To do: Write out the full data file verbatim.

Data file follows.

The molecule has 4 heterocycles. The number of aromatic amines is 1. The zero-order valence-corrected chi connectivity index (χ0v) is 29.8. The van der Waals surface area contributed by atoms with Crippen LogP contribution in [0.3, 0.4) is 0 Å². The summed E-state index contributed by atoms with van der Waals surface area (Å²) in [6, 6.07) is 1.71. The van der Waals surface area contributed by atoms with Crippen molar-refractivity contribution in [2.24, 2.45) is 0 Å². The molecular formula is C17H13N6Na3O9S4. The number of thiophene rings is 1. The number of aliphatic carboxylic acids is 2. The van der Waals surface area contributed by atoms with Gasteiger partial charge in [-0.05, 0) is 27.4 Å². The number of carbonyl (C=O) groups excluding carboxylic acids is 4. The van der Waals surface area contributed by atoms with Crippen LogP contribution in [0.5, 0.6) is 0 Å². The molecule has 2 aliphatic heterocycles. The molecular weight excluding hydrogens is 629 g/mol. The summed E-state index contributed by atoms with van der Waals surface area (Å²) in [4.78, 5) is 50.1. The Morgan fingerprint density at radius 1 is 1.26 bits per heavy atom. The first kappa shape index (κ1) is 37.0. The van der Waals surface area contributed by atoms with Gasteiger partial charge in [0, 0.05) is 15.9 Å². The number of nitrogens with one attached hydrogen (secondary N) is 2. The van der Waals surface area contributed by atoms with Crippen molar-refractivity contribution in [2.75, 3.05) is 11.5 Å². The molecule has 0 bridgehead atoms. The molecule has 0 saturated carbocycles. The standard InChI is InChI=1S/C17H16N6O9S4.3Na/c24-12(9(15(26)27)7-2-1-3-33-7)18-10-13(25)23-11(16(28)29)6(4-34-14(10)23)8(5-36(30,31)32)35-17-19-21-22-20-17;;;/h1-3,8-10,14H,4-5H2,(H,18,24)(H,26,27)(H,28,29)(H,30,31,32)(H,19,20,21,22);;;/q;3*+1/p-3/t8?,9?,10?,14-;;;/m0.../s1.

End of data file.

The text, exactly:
The molecule has 4 heterocycles. The number of aromatic amines is 1. The zero-order valence-corrected chi connectivity index (χ0v) is 29.8. The van der Waals surface area contributed by atoms with Crippen LogP contribution in [0.3, 0.4) is 0 Å². The summed E-state index contributed by atoms with van der Waals surface area (Å²) in [6, 6.07) is 1.71. The van der Waals surface area contributed by atoms with Crippen molar-refractivity contribution in [2.24, 2.45) is 0 Å². The molecular formula is C17H13N6Na3O9S4. The number of thiophene rings is 1. The number of aliphatic carboxylic acids is 2. The van der Waals surface area contributed by atoms with Gasteiger partial charge in [-0.05, 0) is 27.4 Å². The number of carbonyl (C=O) groups excluding carboxylic acids is 4. The van der Waals surface area contributed by atoms with Crippen LogP contribution in [0.5, 0.6) is 0 Å². The molecule has 2 aliphatic heterocycles. The molecular weight excluding hydrogens is 629 g/mol. The summed E-state index contributed by atoms with van der Waals surface area (Å²) in [4.78, 5) is 50.1. The Morgan fingerprint density at radius 1 is 1.26 bits per heavy atom. The first kappa shape index (κ1) is 37.0. The van der Waals surface area contributed by atoms with Gasteiger partial charge in [0, 0.05) is 15.9 Å². The number of nitrogens with one attached hydrogen (secondary N) is 2. The van der Waals surface area contributed by atoms with Crippen molar-refractivity contribution in [2.75, 3.05) is 11.5 Å². The molecule has 0 bridgehead atoms. The molecule has 0 saturated carbocycles. The standard InChI is InChI=1S/C17H16N6O9S4.3Na/c24-12(9(15(26)27)7-2-1-3-33-7)18-10-13(25)23-11(16(28)29)6(4-34-14(10)23)8(5-36(30,31)32)35-17-19-21-22-20-17;;;/h1-3,8-10,14H,4-5H2,(H,18,24)(H,26,27)(H,28,29)(H,30,31,32)(H,19,20,21,22);;;/q;3*+1/p-3/t8?,9?,10?,14-;;;/m0.../s1.